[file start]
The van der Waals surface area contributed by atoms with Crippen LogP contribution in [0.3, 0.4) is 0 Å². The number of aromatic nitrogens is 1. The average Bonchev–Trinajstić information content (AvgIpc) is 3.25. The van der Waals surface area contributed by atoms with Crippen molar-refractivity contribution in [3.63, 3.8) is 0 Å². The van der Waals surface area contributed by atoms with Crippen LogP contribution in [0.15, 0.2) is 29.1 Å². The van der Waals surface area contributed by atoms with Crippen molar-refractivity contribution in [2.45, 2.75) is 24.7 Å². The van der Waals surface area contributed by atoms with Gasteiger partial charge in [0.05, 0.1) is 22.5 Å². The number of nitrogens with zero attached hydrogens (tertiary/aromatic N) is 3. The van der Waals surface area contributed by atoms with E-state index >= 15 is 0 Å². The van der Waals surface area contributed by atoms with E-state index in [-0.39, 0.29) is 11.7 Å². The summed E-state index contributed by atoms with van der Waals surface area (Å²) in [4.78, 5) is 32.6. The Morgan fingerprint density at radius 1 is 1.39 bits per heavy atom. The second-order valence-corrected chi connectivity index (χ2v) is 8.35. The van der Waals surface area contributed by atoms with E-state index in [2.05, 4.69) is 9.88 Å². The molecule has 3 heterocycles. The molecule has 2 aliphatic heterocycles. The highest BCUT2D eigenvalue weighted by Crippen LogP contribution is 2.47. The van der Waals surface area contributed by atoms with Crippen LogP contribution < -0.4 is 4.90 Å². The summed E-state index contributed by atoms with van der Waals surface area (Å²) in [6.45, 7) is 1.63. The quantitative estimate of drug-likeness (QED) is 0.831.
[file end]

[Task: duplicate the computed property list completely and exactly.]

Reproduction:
The van der Waals surface area contributed by atoms with Crippen LogP contribution in [0.3, 0.4) is 0 Å². The number of aromatic nitrogens is 1. The average Bonchev–Trinajstić information content (AvgIpc) is 3.25. The van der Waals surface area contributed by atoms with Crippen molar-refractivity contribution in [3.63, 3.8) is 0 Å². The van der Waals surface area contributed by atoms with Crippen LogP contribution in [0.15, 0.2) is 29.1 Å². The van der Waals surface area contributed by atoms with Crippen molar-refractivity contribution in [2.45, 2.75) is 24.7 Å². The van der Waals surface area contributed by atoms with Gasteiger partial charge in [0.05, 0.1) is 22.5 Å². The number of nitrogens with zero attached hydrogens (tertiary/aromatic N) is 3. The van der Waals surface area contributed by atoms with E-state index >= 15 is 0 Å². The van der Waals surface area contributed by atoms with E-state index in [-0.39, 0.29) is 11.7 Å². The summed E-state index contributed by atoms with van der Waals surface area (Å²) in [4.78, 5) is 32.6. The Morgan fingerprint density at radius 1 is 1.39 bits per heavy atom. The second-order valence-corrected chi connectivity index (χ2v) is 8.35. The van der Waals surface area contributed by atoms with E-state index in [2.05, 4.69) is 9.88 Å². The molecule has 3 heterocycles. The molecule has 2 aliphatic heterocycles. The highest BCUT2D eigenvalue weighted by Crippen LogP contribution is 2.47. The van der Waals surface area contributed by atoms with Crippen LogP contribution < -0.4 is 4.90 Å². The summed E-state index contributed by atoms with van der Waals surface area (Å²) in [6.45, 7) is 1.63. The quantitative estimate of drug-likeness (QED) is 0.831.